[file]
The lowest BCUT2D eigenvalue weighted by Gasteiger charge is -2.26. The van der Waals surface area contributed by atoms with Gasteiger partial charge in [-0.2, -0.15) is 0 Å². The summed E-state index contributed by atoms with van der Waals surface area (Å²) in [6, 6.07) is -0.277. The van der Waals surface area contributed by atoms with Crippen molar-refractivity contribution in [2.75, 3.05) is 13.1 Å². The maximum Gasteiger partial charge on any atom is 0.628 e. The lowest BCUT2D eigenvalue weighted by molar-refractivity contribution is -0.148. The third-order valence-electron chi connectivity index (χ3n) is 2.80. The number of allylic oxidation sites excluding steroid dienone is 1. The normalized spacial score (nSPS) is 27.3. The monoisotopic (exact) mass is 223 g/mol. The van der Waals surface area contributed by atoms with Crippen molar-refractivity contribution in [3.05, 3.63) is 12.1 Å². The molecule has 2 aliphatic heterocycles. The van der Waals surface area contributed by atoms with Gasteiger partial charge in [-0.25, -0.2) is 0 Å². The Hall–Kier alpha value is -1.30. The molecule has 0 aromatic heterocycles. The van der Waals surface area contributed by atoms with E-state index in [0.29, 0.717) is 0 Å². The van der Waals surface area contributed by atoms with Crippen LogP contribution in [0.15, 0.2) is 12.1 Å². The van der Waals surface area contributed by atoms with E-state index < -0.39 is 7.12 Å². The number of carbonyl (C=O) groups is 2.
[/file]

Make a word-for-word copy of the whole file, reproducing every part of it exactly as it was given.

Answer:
The lowest BCUT2D eigenvalue weighted by Gasteiger charge is -2.26. The van der Waals surface area contributed by atoms with Gasteiger partial charge in [-0.2, -0.15) is 0 Å². The summed E-state index contributed by atoms with van der Waals surface area (Å²) in [6, 6.07) is -0.277. The van der Waals surface area contributed by atoms with Crippen molar-refractivity contribution in [2.75, 3.05) is 13.1 Å². The maximum Gasteiger partial charge on any atom is 0.628 e. The lowest BCUT2D eigenvalue weighted by molar-refractivity contribution is -0.148. The third-order valence-electron chi connectivity index (χ3n) is 2.80. The number of allylic oxidation sites excluding steroid dienone is 1. The normalized spacial score (nSPS) is 27.3. The monoisotopic (exact) mass is 223 g/mol. The van der Waals surface area contributed by atoms with Crippen molar-refractivity contribution in [3.05, 3.63) is 12.1 Å². The molecule has 2 aliphatic heterocycles. The van der Waals surface area contributed by atoms with Gasteiger partial charge in [-0.25, -0.2) is 0 Å². The Hall–Kier alpha value is -1.30. The molecule has 0 aromatic heterocycles. The van der Waals surface area contributed by atoms with E-state index in [0.29, 0.717) is 0 Å². The van der Waals surface area contributed by atoms with Crippen LogP contribution in [0.15, 0.2) is 12.1 Å². The van der Waals surface area contributed by atoms with E-state index < -0.39 is 7.12 Å². The number of carbonyl (C=O) groups is 2.